But I knew everyone taking care of me, and I could text them at home and I could ask them if I should come in. Patients don't have that. And through the podcast and social media, I'm able to be a little bit of that for people that listen.
Unger: Well, just talk to us a little bit more about what you just mentioned. I mean, the theme of this particular update is around maternal morbidity. You yourself have had, as you said, a very high-risk pregnancy. You have the privilege of knowing those that are treating you.
What advice do you have coming out of this particular situation for you? Is there something that you learned that you want to pass on to patients or other physicians out there?
Dr. Plenty: So the main thing that I learned is that people need to open their mouths. And it doesn't matter if you're a provider. It doesn't matter if you are the layperson that works at Walmart. If you have questions, you should ask them. Don't assume that your providers know.
And initially, even as a provider, I was like, well, they already know to do these things, right. And once I got pregnant, at 10 weeks, I end up having a really big blood clot in my leg, called a deep vein thrombosis, and had three blood clots that navigated to my lungs, called a pulmonary emboli.
And I assumed—I called my OB-GYN and said, "Hey, listen, I think I have a DVT. I need you to order a lower extremity doppler and I need you to start Lovenox on me, right."
And she said, are you sure? I said, yeah, I'm pretty sure. And I did my surgery that morning, which was very dangerous to do, but I did. I had a case for a patient and I did it. And then I went to the triage area where they ordered the things that I requested.
And even in that, the internal medicine doctor that came and said, well, we're going to start you on either Eliquis or—I can't remember the other—Arixtra was the other one. And I said, well, you can't do those in pregnancy. And she was, like, well, yeah we can.
And that's when I realized, OK, not everybody understands what is safe in pregnancy and what's not. And if I don't open my mouth, I may inadvertently be started, although temporarily, but I would be started on something that wasn't necessarily deemed safe in pregnancy. So even as a provider, I had to advocate for myself and say, that's not safe.
I mean, that was the main reason for starting the podcast to let people know these are the questions you need to ask your providers. You need to ask them, is there safety that's proven of this drug? I realize that everybody may not have the knowledge to know that this is not safe in pregnancy. So I need to put this out there.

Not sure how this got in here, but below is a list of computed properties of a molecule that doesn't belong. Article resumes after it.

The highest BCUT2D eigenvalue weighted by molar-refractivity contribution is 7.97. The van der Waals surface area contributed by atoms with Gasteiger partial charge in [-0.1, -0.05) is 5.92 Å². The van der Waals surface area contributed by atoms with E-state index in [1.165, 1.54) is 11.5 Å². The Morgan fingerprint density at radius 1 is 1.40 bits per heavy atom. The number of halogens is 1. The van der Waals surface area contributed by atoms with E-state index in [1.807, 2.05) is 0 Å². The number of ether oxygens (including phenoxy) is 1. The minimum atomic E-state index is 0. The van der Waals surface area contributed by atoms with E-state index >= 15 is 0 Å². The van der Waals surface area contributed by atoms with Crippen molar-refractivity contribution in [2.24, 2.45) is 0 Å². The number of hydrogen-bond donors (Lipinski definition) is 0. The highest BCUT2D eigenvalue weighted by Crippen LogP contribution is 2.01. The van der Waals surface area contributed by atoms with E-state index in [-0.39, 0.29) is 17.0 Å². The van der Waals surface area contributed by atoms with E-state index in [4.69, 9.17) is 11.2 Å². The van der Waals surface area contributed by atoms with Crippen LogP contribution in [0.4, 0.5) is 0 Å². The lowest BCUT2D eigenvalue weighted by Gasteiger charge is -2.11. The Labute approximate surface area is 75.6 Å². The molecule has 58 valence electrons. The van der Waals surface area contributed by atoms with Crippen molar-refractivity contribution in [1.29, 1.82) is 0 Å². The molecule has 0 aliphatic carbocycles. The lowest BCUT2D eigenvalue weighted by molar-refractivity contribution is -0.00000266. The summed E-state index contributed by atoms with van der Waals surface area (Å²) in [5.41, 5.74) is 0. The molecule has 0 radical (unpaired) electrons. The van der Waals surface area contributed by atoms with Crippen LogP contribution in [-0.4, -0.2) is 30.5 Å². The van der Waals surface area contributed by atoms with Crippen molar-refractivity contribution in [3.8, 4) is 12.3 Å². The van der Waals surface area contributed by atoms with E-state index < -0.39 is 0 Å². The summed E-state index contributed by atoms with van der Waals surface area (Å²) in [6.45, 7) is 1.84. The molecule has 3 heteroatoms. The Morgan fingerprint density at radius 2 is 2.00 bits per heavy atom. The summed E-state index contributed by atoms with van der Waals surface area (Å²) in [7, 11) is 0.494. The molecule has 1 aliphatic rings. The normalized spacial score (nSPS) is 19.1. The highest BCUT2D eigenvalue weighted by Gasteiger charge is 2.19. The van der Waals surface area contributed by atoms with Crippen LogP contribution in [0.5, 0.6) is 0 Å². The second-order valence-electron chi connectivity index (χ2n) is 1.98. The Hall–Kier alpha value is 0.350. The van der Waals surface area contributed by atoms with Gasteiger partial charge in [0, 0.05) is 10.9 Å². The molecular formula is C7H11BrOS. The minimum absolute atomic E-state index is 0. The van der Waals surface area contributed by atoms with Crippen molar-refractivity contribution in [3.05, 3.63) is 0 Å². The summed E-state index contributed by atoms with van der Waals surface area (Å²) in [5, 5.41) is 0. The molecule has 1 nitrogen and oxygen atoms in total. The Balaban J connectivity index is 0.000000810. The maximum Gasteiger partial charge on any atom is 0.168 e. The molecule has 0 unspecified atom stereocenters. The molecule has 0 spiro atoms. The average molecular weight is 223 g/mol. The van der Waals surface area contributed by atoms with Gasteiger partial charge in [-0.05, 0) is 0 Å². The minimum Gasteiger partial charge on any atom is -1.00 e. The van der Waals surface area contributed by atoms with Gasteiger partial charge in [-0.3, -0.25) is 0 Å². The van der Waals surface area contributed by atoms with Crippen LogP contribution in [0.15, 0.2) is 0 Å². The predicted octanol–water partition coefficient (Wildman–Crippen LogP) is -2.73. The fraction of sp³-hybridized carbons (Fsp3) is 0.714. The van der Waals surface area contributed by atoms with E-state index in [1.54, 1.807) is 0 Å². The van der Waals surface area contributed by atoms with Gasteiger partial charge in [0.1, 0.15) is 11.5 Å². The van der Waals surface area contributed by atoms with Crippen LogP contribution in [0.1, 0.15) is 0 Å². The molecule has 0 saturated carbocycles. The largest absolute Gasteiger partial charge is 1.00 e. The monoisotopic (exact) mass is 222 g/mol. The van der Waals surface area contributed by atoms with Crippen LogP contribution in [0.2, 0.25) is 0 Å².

So I learned that open your mouth and advocate for yourself. I also learned that if you don't feel well, tell somebody. And some doctors will be like, well, that's just normal pregnancy.
Be adamant when you say you don't feel well. Like, patients know their bodies better than we know their bodies. And so, we as providers have to trust what our patients tell us that they're not feeling well. And if somebody tells me they don't feel comfortable going home, and I'm consulted, and the OBs like, well, she don't have reason to stay, I'm going to say I'm going to keep her for an additional day just to monitor her.
And sometimes nothing happens, right? It just reassures the patient that we're watching them. But sometimes something does happen. So we need to listen to and trust the patients.
So I always tell patients advocate for yourself. If somebody says it's pregnancy, it may be a pregnancy symptom. But we need to prove to you that this is a normal pregnancy symptom once we rule out other issues that this could be.
And Todd, I know I'm speaking from a high-risk standpoint because obviously, I see the bad stuff that can happen. And so when I see patients, I'm always thinking, OK, let me rule this out. It's not this because of these things.
But I also explain to the patient, have a very low suspicion for any of these things because of this. And most of the time when I explain to the patient, they're accepting of that. But patients have to be able to understand that.
So, I always tell people, advocate, advocate, advocate for yourself. And if you need a second opinion, that's not insulting to a provider. Just say, you know what, I really just don't feel good, I would like a second opinion.
That's not harmful, that doesn't hurt the provider. We will make sure you get the second opinion that you need to feel comfortable with the decisions that we are suggesting.
Unger: Dr. Plenty, thank you so much for joining us and really for sharing your experience, both as a patient and a physician, on what is an enormous challenge in health care right now.
That concludes our special AMA Update on the rise of maternal morbidity in the U.S. and how we can address this growing crisis. We'll be back soon with another AMA Update. You can find all our videos and podcasts at ama-assn.org/podcasts.
Thanks so much for joining us. Please take care.
Dr. Plenty: Thanks, Todd.
Disclaimer: The viewpoints expressed in this video are those of the participants and/or do not necessarily reflect the views and policies of the AMA.